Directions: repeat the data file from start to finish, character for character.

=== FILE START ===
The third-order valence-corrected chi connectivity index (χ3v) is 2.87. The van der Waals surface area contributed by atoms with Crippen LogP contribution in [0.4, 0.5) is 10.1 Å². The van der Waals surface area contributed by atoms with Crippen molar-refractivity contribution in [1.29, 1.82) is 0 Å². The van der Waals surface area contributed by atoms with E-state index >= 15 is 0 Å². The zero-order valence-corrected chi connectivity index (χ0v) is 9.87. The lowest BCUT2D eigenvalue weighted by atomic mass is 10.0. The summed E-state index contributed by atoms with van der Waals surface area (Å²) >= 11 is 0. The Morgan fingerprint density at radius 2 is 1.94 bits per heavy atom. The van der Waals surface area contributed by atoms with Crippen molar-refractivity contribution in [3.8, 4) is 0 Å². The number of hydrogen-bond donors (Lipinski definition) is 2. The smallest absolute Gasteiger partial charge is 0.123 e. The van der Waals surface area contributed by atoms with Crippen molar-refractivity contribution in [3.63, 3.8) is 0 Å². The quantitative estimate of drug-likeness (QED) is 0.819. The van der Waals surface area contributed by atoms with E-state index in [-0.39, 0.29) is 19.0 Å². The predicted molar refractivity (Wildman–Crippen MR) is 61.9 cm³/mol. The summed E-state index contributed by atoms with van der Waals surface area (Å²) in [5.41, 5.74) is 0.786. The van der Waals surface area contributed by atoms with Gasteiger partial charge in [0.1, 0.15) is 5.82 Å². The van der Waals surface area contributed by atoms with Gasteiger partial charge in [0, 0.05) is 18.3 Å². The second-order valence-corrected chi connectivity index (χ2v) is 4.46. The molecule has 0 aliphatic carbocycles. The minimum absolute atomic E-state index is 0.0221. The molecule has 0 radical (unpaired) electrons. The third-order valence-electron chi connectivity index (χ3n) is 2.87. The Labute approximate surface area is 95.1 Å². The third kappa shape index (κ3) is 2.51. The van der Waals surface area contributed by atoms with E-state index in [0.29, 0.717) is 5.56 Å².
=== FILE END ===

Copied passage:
The third-order valence-corrected chi connectivity index (χ3v) is 2.87. The van der Waals surface area contributed by atoms with Crippen LogP contribution in [0.4, 0.5) is 10.1 Å². The van der Waals surface area contributed by atoms with Crippen molar-refractivity contribution in [1.29, 1.82) is 0 Å². The van der Waals surface area contributed by atoms with E-state index >= 15 is 0 Å². The zero-order valence-corrected chi connectivity index (χ0v) is 9.87. The lowest BCUT2D eigenvalue weighted by atomic mass is 10.0. The summed E-state index contributed by atoms with van der Waals surface area (Å²) >= 11 is 0. The Morgan fingerprint density at radius 2 is 1.94 bits per heavy atom. The van der Waals surface area contributed by atoms with Crippen molar-refractivity contribution in [3.8, 4) is 0 Å². The number of hydrogen-bond donors (Lipinski definition) is 2. The smallest absolute Gasteiger partial charge is 0.123 e. The van der Waals surface area contributed by atoms with Crippen molar-refractivity contribution in [3.63, 3.8) is 0 Å². The quantitative estimate of drug-likeness (QED) is 0.819. The van der Waals surface area contributed by atoms with E-state index in [-0.39, 0.29) is 19.0 Å². The predicted molar refractivity (Wildman–Crippen MR) is 61.9 cm³/mol. The summed E-state index contributed by atoms with van der Waals surface area (Å²) in [5.41, 5.74) is 0.786. The van der Waals surface area contributed by atoms with Gasteiger partial charge in [0.1, 0.15) is 5.82 Å². The van der Waals surface area contributed by atoms with Gasteiger partial charge in [0, 0.05) is 18.3 Å². The second-order valence-corrected chi connectivity index (χ2v) is 4.46. The molecule has 0 aliphatic carbocycles. The minimum absolute atomic E-state index is 0.0221. The molecule has 0 radical (unpaired) electrons. The third-order valence-electron chi connectivity index (χ3n) is 2.87. The Labute approximate surface area is 95.1 Å². The third kappa shape index (κ3) is 2.51. The van der Waals surface area contributed by atoms with E-state index in [0.29, 0.717) is 5.56 Å².